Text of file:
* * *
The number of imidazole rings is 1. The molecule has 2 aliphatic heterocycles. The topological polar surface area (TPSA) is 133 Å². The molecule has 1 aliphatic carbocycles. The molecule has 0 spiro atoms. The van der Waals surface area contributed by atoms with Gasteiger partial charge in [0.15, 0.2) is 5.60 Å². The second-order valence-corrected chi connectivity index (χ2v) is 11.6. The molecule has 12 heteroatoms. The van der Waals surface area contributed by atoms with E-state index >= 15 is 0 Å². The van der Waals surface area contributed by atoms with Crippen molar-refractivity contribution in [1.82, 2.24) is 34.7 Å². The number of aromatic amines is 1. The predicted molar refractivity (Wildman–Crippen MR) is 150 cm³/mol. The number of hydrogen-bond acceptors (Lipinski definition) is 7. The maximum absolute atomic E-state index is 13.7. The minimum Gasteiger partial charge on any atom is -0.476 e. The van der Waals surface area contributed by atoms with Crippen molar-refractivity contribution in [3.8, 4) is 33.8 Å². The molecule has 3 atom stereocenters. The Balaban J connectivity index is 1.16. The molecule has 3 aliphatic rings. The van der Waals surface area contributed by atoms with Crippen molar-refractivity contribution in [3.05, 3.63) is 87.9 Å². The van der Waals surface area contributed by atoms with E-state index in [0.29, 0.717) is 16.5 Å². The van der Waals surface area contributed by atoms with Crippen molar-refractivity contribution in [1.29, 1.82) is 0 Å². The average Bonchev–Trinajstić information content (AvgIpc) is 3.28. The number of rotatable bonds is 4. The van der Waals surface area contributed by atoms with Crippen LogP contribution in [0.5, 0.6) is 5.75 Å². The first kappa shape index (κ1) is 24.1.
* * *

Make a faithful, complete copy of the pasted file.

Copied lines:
The number of imidazole rings is 1. The molecule has 2 aliphatic heterocycles. The topological polar surface area (TPSA) is 133 Å². The molecule has 1 aliphatic carbocycles. The molecule has 0 spiro atoms. The van der Waals surface area contributed by atoms with Gasteiger partial charge in [0.15, 0.2) is 5.60 Å². The second-order valence-corrected chi connectivity index (χ2v) is 11.6. The molecule has 12 heteroatoms. The van der Waals surface area contributed by atoms with E-state index >= 15 is 0 Å². The van der Waals surface area contributed by atoms with Crippen molar-refractivity contribution in [1.82, 2.24) is 34.7 Å². The number of aromatic amines is 1. The predicted molar refractivity (Wildman–Crippen MR) is 150 cm³/mol. The number of hydrogen-bond acceptors (Lipinski definition) is 7. The maximum absolute atomic E-state index is 13.7. The minimum Gasteiger partial charge on any atom is -0.476 e. The van der Waals surface area contributed by atoms with Crippen molar-refractivity contribution in [3.8, 4) is 33.8 Å². The molecule has 3 atom stereocenters. The Balaban J connectivity index is 1.16. The molecule has 3 aliphatic rings. The van der Waals surface area contributed by atoms with Crippen molar-refractivity contribution in [3.05, 3.63) is 87.9 Å². The van der Waals surface area contributed by atoms with E-state index in [0.29, 0.717) is 16.5 Å². The van der Waals surface area contributed by atoms with Crippen molar-refractivity contribution in [1.29, 1.82) is 0 Å². The average Bonchev–Trinajstić information content (AvgIpc) is 3.28. The number of rotatable bonds is 4. The van der Waals surface area contributed by atoms with Crippen LogP contribution in [0.5, 0.6) is 5.75 Å². The first kappa shape index (κ1) is 24.1.